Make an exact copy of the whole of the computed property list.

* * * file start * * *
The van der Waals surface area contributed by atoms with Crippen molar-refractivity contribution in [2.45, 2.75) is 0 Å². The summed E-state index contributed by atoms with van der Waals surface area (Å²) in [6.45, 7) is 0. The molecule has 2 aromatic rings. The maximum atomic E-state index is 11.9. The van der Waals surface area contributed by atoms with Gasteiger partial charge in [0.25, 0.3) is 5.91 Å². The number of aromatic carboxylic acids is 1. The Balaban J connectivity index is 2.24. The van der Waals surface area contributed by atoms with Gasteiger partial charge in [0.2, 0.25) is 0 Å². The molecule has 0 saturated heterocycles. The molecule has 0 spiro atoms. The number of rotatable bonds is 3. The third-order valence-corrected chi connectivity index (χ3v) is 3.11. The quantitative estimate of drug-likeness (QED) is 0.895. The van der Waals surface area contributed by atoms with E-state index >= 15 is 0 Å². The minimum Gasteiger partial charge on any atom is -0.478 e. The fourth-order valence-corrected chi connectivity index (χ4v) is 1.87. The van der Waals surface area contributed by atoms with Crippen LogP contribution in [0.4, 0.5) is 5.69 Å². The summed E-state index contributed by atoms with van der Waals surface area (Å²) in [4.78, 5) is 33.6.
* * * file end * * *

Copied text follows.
The van der Waals surface area contributed by atoms with Crippen molar-refractivity contribution in [2.45, 2.75) is 0 Å². The summed E-state index contributed by atoms with van der Waals surface area (Å²) in [6.45, 7) is 0. The molecule has 2 aromatic rings. The maximum atomic E-state index is 11.9. The van der Waals surface area contributed by atoms with Gasteiger partial charge in [0.25, 0.3) is 5.91 Å². The number of aromatic carboxylic acids is 1. The Balaban J connectivity index is 2.24. The van der Waals surface area contributed by atoms with Gasteiger partial charge in [0.2, 0.25) is 0 Å². The molecule has 0 saturated heterocycles. The molecule has 0 spiro atoms. The number of rotatable bonds is 3. The third-order valence-corrected chi connectivity index (χ3v) is 3.11. The quantitative estimate of drug-likeness (QED) is 0.895. The van der Waals surface area contributed by atoms with E-state index >= 15 is 0 Å². The minimum Gasteiger partial charge on any atom is -0.478 e. The fourth-order valence-corrected chi connectivity index (χ4v) is 1.87. The van der Waals surface area contributed by atoms with Crippen LogP contribution in [0.4, 0.5) is 5.69 Å². The summed E-state index contributed by atoms with van der Waals surface area (Å²) in [4.78, 5) is 33.6.